Author(s): Stewart WA, Acott PD, Salisbury SR, Lang BA
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Abstract OBJECTIVE: To determine the bone mineral density (BMD) status of our juvenile dermatomyositis (DM) population and to compare the frequency of osteopenia in patients with active disease requiring corticosteroids with that in patients with inactive disease who are not receiving corticosteroids. METHODS: Medical charts of all children diagnosed as having juvenile DM at our institution between 1989 and 1999 were reviewed for demographic and clinical data, including disease activity and duration of corticosteroid therapy. BMD measurements of the lumbar spine (L1-L4) were performed using dual x-ray absorptiometry (DXA). Z scores were calculated from the BMD data for comparison with published normative data. RESULTS: A total of 15 patients were assessed: 10 with active disease, and 5 with inactive disease who had not taken corticosteroids for an average of 6.0 years (range 3.4-8.1 years). Baseline BMD measurements demonstrated osteopenia or frank osteoporosis in the majority of patients, including 6 of the 10 patients with active disease and 4 of the 5 patients whose disease was in remission. Fourteen patients had serial BMD measurements. Persistent or worsening osteopenia was documented in all patients who had ongoing active disease, except for 3 patients who had been treated with bisphosphonates because of vertebral compression fractures. CONCLUSION: Osteopenia is common in patients with juvenile DM, and it usually worsens with ongoing disease. It can persist for many years after the disease enters remission. Bisphosphonates appeared to beneficially affect bone mineralization in our patients. Treatment to prevent the long-term complications of osteoporosis in patients with juvenile DM should be considered and requires further study.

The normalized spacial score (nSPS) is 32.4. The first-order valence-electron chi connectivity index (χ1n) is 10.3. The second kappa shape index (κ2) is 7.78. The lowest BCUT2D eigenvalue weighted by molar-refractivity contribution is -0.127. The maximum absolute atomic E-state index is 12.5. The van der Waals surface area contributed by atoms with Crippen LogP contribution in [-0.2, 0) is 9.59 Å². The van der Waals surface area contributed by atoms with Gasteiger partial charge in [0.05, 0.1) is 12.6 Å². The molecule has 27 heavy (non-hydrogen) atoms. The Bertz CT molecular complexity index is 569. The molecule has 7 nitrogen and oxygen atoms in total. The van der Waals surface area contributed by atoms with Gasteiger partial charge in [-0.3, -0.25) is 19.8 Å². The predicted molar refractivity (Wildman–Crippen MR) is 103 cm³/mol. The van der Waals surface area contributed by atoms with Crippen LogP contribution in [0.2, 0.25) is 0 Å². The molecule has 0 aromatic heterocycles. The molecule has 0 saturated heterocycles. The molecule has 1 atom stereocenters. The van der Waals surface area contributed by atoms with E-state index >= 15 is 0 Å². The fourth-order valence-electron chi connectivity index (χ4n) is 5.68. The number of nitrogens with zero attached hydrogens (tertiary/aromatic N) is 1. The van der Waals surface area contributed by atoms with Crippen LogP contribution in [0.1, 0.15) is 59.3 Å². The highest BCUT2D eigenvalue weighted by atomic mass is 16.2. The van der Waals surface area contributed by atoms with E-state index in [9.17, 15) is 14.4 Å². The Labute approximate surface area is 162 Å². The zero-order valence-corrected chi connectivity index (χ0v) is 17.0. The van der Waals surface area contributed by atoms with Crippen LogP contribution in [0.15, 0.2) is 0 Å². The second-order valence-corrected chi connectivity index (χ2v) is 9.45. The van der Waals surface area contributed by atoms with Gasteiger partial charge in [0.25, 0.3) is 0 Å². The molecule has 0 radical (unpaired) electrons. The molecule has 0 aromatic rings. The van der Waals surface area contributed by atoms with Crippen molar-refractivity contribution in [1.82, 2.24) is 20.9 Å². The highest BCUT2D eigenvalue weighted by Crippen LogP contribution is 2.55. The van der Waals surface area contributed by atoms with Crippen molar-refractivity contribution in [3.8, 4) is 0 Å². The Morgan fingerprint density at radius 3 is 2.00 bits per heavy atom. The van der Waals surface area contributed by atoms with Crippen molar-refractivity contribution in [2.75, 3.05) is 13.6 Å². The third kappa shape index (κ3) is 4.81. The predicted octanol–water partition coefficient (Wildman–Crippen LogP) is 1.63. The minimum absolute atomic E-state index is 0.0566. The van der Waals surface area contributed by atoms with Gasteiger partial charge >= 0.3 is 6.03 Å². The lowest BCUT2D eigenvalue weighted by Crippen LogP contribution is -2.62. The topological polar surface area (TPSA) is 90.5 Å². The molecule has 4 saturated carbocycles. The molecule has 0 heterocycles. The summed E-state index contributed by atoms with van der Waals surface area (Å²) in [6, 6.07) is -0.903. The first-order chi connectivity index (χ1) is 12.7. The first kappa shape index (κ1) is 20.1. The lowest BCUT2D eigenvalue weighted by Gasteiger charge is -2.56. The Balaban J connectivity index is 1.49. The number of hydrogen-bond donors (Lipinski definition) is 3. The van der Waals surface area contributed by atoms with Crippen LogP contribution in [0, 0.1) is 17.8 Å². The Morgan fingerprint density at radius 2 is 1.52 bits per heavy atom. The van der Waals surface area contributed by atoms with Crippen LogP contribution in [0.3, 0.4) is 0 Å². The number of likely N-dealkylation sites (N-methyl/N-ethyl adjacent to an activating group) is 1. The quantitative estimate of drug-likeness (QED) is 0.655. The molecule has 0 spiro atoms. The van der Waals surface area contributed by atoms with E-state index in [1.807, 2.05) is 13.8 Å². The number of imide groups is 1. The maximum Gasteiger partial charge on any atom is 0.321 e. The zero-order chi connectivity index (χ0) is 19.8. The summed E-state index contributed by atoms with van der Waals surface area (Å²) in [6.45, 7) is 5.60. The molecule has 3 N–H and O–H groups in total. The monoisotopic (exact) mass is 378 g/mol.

This article was published in Arthritis Rheum
and referenced in Rheumatology: Current Research